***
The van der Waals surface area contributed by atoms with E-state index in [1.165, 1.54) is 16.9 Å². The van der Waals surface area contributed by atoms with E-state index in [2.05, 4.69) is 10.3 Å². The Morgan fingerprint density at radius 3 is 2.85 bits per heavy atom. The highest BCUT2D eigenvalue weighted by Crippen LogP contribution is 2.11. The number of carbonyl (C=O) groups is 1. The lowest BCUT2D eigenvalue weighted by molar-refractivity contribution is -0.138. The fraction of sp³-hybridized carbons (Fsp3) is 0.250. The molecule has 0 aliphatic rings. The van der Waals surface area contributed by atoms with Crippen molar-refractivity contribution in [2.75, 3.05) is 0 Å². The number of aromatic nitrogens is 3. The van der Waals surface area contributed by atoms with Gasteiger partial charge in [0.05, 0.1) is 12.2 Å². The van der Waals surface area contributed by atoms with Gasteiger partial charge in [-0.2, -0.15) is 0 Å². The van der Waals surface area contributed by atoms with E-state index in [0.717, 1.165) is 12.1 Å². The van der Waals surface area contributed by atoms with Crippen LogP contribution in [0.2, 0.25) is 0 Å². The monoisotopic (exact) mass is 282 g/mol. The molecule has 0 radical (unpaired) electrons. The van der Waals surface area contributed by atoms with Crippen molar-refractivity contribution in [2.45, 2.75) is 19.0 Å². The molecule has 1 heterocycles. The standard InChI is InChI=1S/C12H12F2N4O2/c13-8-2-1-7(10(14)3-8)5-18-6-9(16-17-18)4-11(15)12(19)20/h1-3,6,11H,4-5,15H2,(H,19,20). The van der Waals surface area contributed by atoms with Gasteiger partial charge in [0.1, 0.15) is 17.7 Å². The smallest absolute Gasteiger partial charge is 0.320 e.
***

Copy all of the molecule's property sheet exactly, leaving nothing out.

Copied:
The van der Waals surface area contributed by atoms with E-state index in [1.165, 1.54) is 16.9 Å². The van der Waals surface area contributed by atoms with E-state index in [2.05, 4.69) is 10.3 Å². The Morgan fingerprint density at radius 3 is 2.85 bits per heavy atom. The highest BCUT2D eigenvalue weighted by Crippen LogP contribution is 2.11. The number of carbonyl (C=O) groups is 1. The lowest BCUT2D eigenvalue weighted by molar-refractivity contribution is -0.138. The fraction of sp³-hybridized carbons (Fsp3) is 0.250. The molecule has 0 aliphatic rings. The van der Waals surface area contributed by atoms with Crippen molar-refractivity contribution in [2.75, 3.05) is 0 Å². The number of aromatic nitrogens is 3. The van der Waals surface area contributed by atoms with Gasteiger partial charge in [0.05, 0.1) is 12.2 Å². The van der Waals surface area contributed by atoms with Gasteiger partial charge in [-0.2, -0.15) is 0 Å². The van der Waals surface area contributed by atoms with E-state index in [0.717, 1.165) is 12.1 Å². The van der Waals surface area contributed by atoms with Crippen LogP contribution in [0.2, 0.25) is 0 Å². The monoisotopic (exact) mass is 282 g/mol. The molecule has 0 radical (unpaired) electrons. The van der Waals surface area contributed by atoms with Crippen molar-refractivity contribution in [2.45, 2.75) is 19.0 Å². The molecule has 1 heterocycles. The standard InChI is InChI=1S/C12H12F2N4O2/c13-8-2-1-7(10(14)3-8)5-18-6-9(16-17-18)4-11(15)12(19)20/h1-3,6,11H,4-5,15H2,(H,19,20). The van der Waals surface area contributed by atoms with Gasteiger partial charge in [0.1, 0.15) is 17.7 Å². The smallest absolute Gasteiger partial charge is 0.320 e.